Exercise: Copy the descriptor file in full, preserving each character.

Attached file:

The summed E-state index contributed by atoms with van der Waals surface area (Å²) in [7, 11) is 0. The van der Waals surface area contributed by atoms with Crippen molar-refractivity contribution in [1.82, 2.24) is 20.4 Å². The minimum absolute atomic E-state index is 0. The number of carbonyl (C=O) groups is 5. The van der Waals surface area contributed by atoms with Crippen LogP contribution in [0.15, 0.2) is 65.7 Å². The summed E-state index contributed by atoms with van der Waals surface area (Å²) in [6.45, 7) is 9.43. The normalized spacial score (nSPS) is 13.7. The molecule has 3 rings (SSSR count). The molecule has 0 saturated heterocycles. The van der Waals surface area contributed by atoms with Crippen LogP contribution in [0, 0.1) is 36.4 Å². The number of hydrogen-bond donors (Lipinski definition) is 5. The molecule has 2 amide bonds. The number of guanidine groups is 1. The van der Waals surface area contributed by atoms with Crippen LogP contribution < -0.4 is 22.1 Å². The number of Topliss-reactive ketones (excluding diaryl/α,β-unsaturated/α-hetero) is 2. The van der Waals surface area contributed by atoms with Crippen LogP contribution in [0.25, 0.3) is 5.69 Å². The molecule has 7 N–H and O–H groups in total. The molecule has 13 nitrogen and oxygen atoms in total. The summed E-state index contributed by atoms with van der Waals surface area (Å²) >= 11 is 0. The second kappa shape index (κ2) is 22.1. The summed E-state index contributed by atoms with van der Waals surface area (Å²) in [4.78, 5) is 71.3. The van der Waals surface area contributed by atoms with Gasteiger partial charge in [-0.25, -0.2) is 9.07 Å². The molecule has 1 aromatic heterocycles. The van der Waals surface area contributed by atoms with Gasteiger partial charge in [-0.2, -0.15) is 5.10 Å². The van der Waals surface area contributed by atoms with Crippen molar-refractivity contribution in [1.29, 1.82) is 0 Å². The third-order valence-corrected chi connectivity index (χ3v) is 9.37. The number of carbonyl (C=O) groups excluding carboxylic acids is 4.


The summed E-state index contributed by atoms with van der Waals surface area (Å²) in [7, 11) is 0. The van der Waals surface area contributed by atoms with Crippen molar-refractivity contribution in [1.82, 2.24) is 20.4 Å². The minimum absolute atomic E-state index is 0. The number of carbonyl (C=O) groups is 5. The van der Waals surface area contributed by atoms with Crippen LogP contribution in [0.15, 0.2) is 65.7 Å². The summed E-state index contributed by atoms with van der Waals surface area (Å²) in [6.45, 7) is 9.43. The normalized spacial score (nSPS) is 13.7. The molecule has 3 rings (SSSR count). The molecule has 0 saturated heterocycles. The van der Waals surface area contributed by atoms with Crippen LogP contribution in [0, 0.1) is 36.4 Å². The number of hydrogen-bond donors (Lipinski definition) is 5. The molecule has 2 amide bonds. The number of guanidine groups is 1. The van der Waals surface area contributed by atoms with Crippen LogP contribution < -0.4 is 22.1 Å². The number of Topliss-reactive ketones (excluding diaryl/α,β-unsaturated/α-hetero) is 2. The van der Waals surface area contributed by atoms with Crippen LogP contribution in [0.25, 0.3) is 5.69 Å². The molecule has 7 N–H and O–H groups in total. The molecule has 13 nitrogen and oxygen atoms in total. The summed E-state index contributed by atoms with van der Waals surface area (Å²) >= 11 is 0. The second kappa shape index (κ2) is 22.1. The summed E-state index contributed by atoms with van der Waals surface area (Å²) in [4.78, 5) is 71.3. The van der Waals surface area contributed by atoms with Gasteiger partial charge in [-0.25, -0.2) is 9.07 Å². The molecule has 1 aromatic heterocycles. The van der Waals surface area contributed by atoms with Gasteiger partial charge in [-0.2, -0.15) is 5.10 Å². The van der Waals surface area contributed by atoms with Crippen molar-refractivity contribution in [1.29, 1.82) is 0 Å². The third-order valence-corrected chi connectivity index (χ3v) is 9.37. The number of carbonyl (C=O) groups excluding carboxylic acids is 4.